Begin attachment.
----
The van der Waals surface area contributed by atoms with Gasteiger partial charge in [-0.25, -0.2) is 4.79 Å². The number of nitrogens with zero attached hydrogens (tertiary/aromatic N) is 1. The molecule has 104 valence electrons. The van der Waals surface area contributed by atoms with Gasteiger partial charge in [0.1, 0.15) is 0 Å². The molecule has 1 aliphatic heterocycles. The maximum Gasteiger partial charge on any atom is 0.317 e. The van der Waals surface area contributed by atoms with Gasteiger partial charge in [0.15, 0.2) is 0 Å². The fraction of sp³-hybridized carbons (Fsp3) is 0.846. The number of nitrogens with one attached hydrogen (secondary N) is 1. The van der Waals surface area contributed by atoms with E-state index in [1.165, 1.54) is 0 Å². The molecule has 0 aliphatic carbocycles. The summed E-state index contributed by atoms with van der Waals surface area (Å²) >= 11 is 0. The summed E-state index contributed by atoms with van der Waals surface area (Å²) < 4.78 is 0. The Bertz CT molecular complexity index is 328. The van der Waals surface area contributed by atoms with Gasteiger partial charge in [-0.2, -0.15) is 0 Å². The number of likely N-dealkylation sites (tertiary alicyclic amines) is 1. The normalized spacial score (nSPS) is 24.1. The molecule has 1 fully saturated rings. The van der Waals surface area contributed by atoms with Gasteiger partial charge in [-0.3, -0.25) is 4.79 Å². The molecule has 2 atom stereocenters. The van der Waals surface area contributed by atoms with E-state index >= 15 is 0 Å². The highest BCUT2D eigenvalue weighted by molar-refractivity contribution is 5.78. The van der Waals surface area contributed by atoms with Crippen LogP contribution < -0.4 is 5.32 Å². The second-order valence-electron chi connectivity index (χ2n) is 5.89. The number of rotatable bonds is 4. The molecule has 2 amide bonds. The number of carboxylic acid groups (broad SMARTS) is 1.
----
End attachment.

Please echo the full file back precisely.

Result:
The van der Waals surface area contributed by atoms with Gasteiger partial charge in [-0.25, -0.2) is 4.79 Å². The number of nitrogens with zero attached hydrogens (tertiary/aromatic N) is 1. The molecule has 104 valence electrons. The van der Waals surface area contributed by atoms with Gasteiger partial charge in [0.1, 0.15) is 0 Å². The molecule has 1 aliphatic heterocycles. The maximum Gasteiger partial charge on any atom is 0.317 e. The van der Waals surface area contributed by atoms with Gasteiger partial charge in [0.15, 0.2) is 0 Å². The fraction of sp³-hybridized carbons (Fsp3) is 0.846. The number of nitrogens with one attached hydrogen (secondary N) is 1. The van der Waals surface area contributed by atoms with E-state index in [1.165, 1.54) is 0 Å². The molecule has 0 aliphatic carbocycles. The summed E-state index contributed by atoms with van der Waals surface area (Å²) >= 11 is 0. The summed E-state index contributed by atoms with van der Waals surface area (Å²) < 4.78 is 0. The Bertz CT molecular complexity index is 328. The van der Waals surface area contributed by atoms with Gasteiger partial charge in [-0.2, -0.15) is 0 Å². The number of likely N-dealkylation sites (tertiary alicyclic amines) is 1. The normalized spacial score (nSPS) is 24.1. The molecule has 1 fully saturated rings. The van der Waals surface area contributed by atoms with Gasteiger partial charge in [-0.3, -0.25) is 4.79 Å². The molecule has 2 atom stereocenters. The van der Waals surface area contributed by atoms with E-state index >= 15 is 0 Å². The highest BCUT2D eigenvalue weighted by molar-refractivity contribution is 5.78. The van der Waals surface area contributed by atoms with Crippen LogP contribution < -0.4 is 5.32 Å². The second-order valence-electron chi connectivity index (χ2n) is 5.89. The number of rotatable bonds is 4. The molecule has 2 amide bonds. The number of carboxylic acid groups (broad SMARTS) is 1.